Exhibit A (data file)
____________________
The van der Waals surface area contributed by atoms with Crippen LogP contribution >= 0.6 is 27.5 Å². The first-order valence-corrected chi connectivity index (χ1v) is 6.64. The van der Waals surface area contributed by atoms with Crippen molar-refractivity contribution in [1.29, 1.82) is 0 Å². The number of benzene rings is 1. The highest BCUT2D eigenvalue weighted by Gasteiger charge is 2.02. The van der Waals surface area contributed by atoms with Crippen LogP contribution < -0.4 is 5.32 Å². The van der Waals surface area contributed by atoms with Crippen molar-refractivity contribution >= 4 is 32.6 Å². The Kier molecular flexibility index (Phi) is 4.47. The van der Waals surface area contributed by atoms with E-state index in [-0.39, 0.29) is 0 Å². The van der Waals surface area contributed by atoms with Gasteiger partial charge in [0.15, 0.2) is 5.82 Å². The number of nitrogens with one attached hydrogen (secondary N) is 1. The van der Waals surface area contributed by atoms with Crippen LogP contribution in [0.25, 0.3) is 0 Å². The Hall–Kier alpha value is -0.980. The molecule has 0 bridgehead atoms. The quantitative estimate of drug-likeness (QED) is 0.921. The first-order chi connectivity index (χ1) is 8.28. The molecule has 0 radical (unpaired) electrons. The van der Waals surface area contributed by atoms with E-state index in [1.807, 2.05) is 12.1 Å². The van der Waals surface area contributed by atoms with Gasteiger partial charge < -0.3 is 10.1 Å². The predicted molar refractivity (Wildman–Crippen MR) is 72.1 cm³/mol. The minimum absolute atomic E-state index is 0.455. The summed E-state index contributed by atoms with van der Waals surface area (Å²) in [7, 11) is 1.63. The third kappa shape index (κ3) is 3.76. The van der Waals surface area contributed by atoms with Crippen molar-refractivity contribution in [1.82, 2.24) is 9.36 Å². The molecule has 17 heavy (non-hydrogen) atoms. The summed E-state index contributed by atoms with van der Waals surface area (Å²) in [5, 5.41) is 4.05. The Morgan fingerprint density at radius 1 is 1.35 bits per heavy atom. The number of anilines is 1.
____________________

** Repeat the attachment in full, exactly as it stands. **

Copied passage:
The van der Waals surface area contributed by atoms with Crippen LogP contribution >= 0.6 is 27.5 Å². The first-order valence-corrected chi connectivity index (χ1v) is 6.64. The van der Waals surface area contributed by atoms with Crippen molar-refractivity contribution in [1.29, 1.82) is 0 Å². The number of benzene rings is 1. The highest BCUT2D eigenvalue weighted by Gasteiger charge is 2.02. The van der Waals surface area contributed by atoms with Crippen LogP contribution < -0.4 is 5.32 Å². The van der Waals surface area contributed by atoms with Crippen molar-refractivity contribution >= 4 is 32.6 Å². The Kier molecular flexibility index (Phi) is 4.47. The van der Waals surface area contributed by atoms with E-state index in [-0.39, 0.29) is 0 Å². The van der Waals surface area contributed by atoms with Gasteiger partial charge in [0.15, 0.2) is 5.82 Å². The number of nitrogens with one attached hydrogen (secondary N) is 1. The van der Waals surface area contributed by atoms with Crippen LogP contribution in [0.25, 0.3) is 0 Å². The Hall–Kier alpha value is -0.980. The molecule has 0 bridgehead atoms. The quantitative estimate of drug-likeness (QED) is 0.921. The first-order chi connectivity index (χ1) is 8.28. The molecule has 0 radical (unpaired) electrons. The van der Waals surface area contributed by atoms with E-state index in [1.807, 2.05) is 12.1 Å². The van der Waals surface area contributed by atoms with Gasteiger partial charge < -0.3 is 10.1 Å². The predicted molar refractivity (Wildman–Crippen MR) is 72.1 cm³/mol. The minimum absolute atomic E-state index is 0.455. The summed E-state index contributed by atoms with van der Waals surface area (Å²) in [7, 11) is 1.63. The third kappa shape index (κ3) is 3.76. The van der Waals surface area contributed by atoms with Crippen molar-refractivity contribution in [1.82, 2.24) is 9.36 Å². The molecule has 17 heavy (non-hydrogen) atoms. The summed E-state index contributed by atoms with van der Waals surface area (Å²) in [5, 5.41) is 4.05. The Morgan fingerprint density at radius 1 is 1.35 bits per heavy atom. The number of anilines is 1.